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Games are the Natural Way Children Learn

A few years ago, the multiple-choice, quiz-style apps were rising in popularity in education. As a teacher, my favorite was Quizizz, and I used it a lot for test review games with the students. But, as great as these games were, there were some downfalls that made them ineffective for some students.

The biggest struggles I saw were among students who did not have a strong grasp on the content and struggled during class play to get high marks. The same 4 or 5 students always got the highest scores. Then there was a group of students who would try harder and harder, working to improve their scores. And then there were the struggling students. Those students were embarrassed when they repeatedly scored at the bottom of the list. I remember that it was important to me to only highlight the winners and not let the students see the whole class list, as it really upset the students at the bottom.

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Now, Quizizz and other similar apps have been evolving and developing even more over the past few years, and I have seen a lot more positivity in them. Some games even add random point factors that have nothing to do with knowledge or skill. Although this may seem unfair or illogical, the point of the games is to get practice, and enabling more students to have a chance at winning the game has improved the positivity among students.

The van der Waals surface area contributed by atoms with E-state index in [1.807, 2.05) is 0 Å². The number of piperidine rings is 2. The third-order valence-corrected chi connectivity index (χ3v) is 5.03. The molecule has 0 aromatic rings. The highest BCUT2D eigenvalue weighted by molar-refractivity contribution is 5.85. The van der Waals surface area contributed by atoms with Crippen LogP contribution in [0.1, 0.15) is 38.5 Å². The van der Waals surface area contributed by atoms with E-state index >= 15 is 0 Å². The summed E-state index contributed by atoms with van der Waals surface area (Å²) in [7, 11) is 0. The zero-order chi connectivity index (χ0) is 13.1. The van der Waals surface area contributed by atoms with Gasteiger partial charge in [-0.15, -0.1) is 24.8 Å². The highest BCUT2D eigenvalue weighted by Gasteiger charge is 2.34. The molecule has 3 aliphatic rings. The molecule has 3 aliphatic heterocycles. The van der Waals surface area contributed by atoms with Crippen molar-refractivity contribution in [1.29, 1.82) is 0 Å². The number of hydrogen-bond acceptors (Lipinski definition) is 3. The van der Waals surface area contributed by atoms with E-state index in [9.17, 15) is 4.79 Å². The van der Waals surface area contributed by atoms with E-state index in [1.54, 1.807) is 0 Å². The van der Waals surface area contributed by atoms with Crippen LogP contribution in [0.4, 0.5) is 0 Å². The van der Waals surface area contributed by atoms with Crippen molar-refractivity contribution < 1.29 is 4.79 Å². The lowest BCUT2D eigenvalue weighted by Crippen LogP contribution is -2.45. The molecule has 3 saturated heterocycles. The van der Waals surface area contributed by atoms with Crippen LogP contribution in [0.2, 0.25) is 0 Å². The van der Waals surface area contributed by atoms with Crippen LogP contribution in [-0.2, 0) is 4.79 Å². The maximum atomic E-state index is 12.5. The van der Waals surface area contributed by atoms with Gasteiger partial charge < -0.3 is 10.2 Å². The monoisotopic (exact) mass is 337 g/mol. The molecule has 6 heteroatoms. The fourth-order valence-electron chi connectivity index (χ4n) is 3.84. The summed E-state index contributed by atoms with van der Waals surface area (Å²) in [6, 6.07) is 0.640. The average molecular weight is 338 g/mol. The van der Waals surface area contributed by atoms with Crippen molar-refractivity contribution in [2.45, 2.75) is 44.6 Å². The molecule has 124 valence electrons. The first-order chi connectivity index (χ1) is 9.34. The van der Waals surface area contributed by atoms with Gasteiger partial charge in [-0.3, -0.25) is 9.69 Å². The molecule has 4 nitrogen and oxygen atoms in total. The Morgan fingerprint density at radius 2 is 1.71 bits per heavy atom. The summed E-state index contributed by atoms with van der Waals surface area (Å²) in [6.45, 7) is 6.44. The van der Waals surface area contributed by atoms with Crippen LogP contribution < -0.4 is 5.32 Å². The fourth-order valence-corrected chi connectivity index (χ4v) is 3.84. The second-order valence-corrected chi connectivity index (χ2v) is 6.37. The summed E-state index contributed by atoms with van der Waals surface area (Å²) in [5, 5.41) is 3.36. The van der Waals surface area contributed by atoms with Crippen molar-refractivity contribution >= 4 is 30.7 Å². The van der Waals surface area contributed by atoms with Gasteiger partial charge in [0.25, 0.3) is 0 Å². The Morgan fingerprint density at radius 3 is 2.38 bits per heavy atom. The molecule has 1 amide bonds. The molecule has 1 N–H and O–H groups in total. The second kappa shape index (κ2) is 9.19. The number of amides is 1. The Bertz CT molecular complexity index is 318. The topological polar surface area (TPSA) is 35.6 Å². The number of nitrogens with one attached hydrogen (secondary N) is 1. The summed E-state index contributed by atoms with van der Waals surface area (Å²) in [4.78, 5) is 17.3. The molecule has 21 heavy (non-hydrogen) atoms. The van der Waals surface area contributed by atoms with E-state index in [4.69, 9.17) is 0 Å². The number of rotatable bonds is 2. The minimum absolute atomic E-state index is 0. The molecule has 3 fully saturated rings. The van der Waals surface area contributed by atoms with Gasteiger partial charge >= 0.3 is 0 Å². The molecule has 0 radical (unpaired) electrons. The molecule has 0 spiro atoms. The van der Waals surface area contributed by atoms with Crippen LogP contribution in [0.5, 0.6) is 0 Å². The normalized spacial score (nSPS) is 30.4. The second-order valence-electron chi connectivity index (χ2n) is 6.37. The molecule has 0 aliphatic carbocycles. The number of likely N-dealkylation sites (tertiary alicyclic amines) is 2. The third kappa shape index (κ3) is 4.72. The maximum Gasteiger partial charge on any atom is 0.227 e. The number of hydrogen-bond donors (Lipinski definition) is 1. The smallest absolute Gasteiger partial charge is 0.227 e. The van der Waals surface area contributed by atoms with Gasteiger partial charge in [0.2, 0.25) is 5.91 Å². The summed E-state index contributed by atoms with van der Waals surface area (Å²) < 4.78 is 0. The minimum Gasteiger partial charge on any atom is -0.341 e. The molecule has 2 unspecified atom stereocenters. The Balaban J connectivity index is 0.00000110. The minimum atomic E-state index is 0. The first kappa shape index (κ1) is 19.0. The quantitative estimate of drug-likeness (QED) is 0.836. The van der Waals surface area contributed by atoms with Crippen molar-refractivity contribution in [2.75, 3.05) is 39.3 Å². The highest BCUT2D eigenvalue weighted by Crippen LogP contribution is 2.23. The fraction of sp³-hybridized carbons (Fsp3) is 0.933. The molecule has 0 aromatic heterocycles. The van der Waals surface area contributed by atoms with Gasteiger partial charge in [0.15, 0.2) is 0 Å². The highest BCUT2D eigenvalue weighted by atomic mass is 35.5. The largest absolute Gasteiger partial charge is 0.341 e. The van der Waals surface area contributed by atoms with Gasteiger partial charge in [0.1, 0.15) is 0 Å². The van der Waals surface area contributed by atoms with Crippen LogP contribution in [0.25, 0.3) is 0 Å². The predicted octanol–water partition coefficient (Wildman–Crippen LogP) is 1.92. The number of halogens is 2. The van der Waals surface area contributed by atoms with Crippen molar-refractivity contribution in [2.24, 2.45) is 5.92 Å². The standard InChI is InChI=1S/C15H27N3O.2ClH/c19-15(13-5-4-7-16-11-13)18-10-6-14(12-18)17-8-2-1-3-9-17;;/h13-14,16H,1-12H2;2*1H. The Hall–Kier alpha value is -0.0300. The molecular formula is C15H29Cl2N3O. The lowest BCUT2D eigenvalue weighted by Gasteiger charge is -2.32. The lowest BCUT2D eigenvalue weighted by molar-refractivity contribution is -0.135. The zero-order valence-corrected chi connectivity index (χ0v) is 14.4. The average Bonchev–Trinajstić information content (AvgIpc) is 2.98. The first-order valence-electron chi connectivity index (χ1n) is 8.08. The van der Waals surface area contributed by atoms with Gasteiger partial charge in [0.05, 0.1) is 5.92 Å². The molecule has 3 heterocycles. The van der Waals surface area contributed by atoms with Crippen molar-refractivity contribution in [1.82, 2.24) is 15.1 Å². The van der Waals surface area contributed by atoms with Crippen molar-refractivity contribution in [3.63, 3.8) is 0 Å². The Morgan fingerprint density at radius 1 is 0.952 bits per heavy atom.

In a study focused on implementation of the Kahoot educational gaming platform, students were more motivated to participate and showed a strong preference for lessons using Kahoot. The students utilizing the game also had a slight, if significant improvement in scores when compared to the control group. Indeed, gaming has been found to have positive effects on mental wellness and functioning. Perhaps, as we move beyond simple quiz games and into the ever-increasing array of educational games, we may find more positive experiences for our students.

In his 2019 Tedx Talk, Andre Thomas notes that some of children’s earliest learning is literally game and play-based. He encourages game play in schools, with an argument that this is how people naturally learn.

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